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Carolina Panthers, American Heart Association team up with Damar Hamlin for CPR training event

“As we all know, CPR saved my life earlier this year,” Hamlin said at the event. “Ever since, I’ve just always wanted to do my part in raising awareness and the importance of CPR.”


Tepper Sports & Entertainment (TSE) staff members as well as some Panthers players and the team’s PSL Owners (season ticket holders) completed the American Heart Association’s Heartsaver® CPR AED (automated external defibrillator) course.

Photo/Chanelle Smith-Walker of the Carolina Panthers via the American Heart Association

By Mike Kaye
The Charlotte Observer

CHARLOTTE, N.C. — The Carolina Panthers teamed up with the American Heart Association on Monday to train 300 people in CPR lifesaving measures at the Atrium Health Dome.

Nicole Tepper, chief administrative officer of Tepper Sports & Entertainment, recently started an initiative to have every member of the company’s staff trained in CPR. Tepper was inspired to seek out training for her employees after she watched first responders save Buffalo safety Damar Hamlin’s life after he suffered cardiac arrest during a Monday Night Football game against the Cincinnati Bengals on Jan. 2.

“I know we were all moved by the immediate actions of the skilled professionals that administrated CPR to Damar as the world watched,” Tepper said during a four-minute speech. “My good friend, our good friend, Kim Pegula, owner of the Buffalo Bills, also suffered a cardiac arrest last summer, and her own daughter performed CPR and it saved her life. It became imperative to me, for us, as an organization, to be proactive and be CPR educated and trained.”

By chance, Tepper met Hamlin at a luncheon in Phoenix during Super Bowl week in February, shortly after discussing the CPR initiative with Panthers director of community relations Riley Fields.

Tepper told Hamlin about her plan for her staff, and Hamlin committed to speaking at the event. Then, on Super Bowl Sunday, Tepper met Nancy Brown, Chief Executive Officer of American Heart Association, and Brown committed to attending the event as well.

Like Tepper, Brown was also watching as paramedics saved Hamlin’s life on national television.

“In this situation, the chain of survival was activated perfectly,” Brown said. “And our mission is that any person anywhere, that suffers a cardiac arrest, should have that chain of survival available to them. And that’s why trainings like this are so important.”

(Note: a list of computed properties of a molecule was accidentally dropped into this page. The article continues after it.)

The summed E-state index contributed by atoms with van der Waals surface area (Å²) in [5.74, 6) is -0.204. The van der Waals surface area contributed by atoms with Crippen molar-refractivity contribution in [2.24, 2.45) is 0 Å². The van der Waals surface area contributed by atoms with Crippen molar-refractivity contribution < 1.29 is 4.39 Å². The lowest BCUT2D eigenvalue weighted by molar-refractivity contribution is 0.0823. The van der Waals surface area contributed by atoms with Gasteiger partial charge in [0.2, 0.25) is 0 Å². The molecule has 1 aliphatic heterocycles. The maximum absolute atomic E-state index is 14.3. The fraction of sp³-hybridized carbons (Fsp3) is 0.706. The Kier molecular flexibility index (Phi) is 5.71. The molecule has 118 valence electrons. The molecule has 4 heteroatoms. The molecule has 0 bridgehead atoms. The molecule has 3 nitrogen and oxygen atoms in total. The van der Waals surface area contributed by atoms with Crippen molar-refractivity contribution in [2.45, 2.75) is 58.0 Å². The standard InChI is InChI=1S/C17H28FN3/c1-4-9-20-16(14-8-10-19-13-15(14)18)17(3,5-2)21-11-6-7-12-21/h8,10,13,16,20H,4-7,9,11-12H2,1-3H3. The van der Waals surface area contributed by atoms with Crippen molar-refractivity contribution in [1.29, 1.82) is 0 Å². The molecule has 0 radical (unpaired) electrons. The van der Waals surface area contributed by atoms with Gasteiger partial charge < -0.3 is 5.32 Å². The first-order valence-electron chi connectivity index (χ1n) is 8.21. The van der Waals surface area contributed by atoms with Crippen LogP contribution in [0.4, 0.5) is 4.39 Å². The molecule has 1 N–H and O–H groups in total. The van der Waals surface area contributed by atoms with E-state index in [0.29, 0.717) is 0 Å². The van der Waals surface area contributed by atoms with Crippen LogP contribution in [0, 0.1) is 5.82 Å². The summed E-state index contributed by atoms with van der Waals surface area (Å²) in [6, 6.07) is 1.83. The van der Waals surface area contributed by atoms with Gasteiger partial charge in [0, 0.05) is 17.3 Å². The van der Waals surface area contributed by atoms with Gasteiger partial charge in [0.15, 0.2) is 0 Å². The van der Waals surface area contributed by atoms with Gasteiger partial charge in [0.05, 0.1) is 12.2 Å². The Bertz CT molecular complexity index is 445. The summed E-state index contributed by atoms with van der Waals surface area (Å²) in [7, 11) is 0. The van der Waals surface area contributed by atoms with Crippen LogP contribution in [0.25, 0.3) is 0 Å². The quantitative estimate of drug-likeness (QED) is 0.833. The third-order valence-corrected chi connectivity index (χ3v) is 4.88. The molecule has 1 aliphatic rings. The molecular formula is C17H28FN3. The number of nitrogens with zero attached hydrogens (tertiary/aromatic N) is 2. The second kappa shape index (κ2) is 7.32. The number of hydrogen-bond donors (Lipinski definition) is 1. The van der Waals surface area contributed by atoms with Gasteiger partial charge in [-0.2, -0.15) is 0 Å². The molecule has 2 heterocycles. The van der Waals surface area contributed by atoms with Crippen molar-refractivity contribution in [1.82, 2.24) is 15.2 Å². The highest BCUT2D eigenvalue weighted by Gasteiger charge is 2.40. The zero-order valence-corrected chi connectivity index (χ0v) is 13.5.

Hamilin — who gave a brief speech at the conclusion of the first round of training — said he was grateful to be able to spread awareness about the importance of CPR training.

“As we all know, CPR saved my life earlier this year,” Hamlin said. “Ever since, I’ve just always wanted to do my part in raising awareness and the importance of CPR. I also wanted to thank the Panthers for taking the time out — it means everything to me, because I honestly feel like this is my life’s mission, my life’s purpose now. I always grew up watching to be a football player, and make to the NFL, and this situation has just brought a whole new life purpose for me. I want to continue to do my part anyway I can.”

Brown noted that approximately 360,000 out-of-hospital cardiac arrests happen per year, and fewer than 90% of sufferers survive.

“That means one in 10 people survive,” Brown said. “And why is that? That is because the chain of survival is not activated.”

Hamlin said the training done Monday was important because of how unpredictable a cardiac arrest can be.

“I just want to keep raising awareness and try to get as many people as we can CPR certified, because you never know when you can be a hero,” Hamlin said. “Our trainers, like Nancy said, everything went how it was supposed to go because they were well-trained and well-prepared and they take the proper time out in making sure when moments like that happen, they know what they are doing.”

Atrium Health offered a “hands-only” course to Panthers season-ticket holders during the event. Panthers punter Johnny Hekker, defensive end Marquis Haynes, safety Jeremy Chinn and tight ends Ian Thomas and Tommy Tremble were among the players who also took part in the training.

“I was CPR aware,” Hekker said. “I knew somewhat of compressions and breaths. I knew there was a ratio — I didn’t know exactly what it was. But the in-depth information that we were given today, through videos, through training from the American Heart Association — the trainers who were coming around — the great equipment they have to reinforce all of the techniques was incredible. I didn’t get that full certification process done, but I am now much more confident and capable than I was before I stepped in the door today. So, I’m thankful for this event, and I’m just really grateful for the lives it’s going to save.”

Along with hosting the CPR training, the Teppers — through their David and Nicole Tepper Foundation — made a charitable donation to the American Heart Association to provide support for their CPR mission.

Tepper Sports & Entertainment has hosted several community events since owner David Tepper bought the Panthers in 2018. Prior to the CPR training, Bank of America Stadium was used as an early voting site, drawing 20,000 voters during the 2020 and 2022 elections. The stadium also served as a COVID-19 vaccination site in 2021.

This most recent event was a passion project for Nicole Tepper.

“The feedback, obviously, is amazing,” Nicole Tepper said. “It’s interesting to hear people say, ‘I would not have done this on my own,’ or, ‘Where would I even start?’ So, for them to be here getting certified and also getting educated, and being able to pass that information along to their loved ones or their people in their community, is super important. And so, that alone, is a win for the day.”

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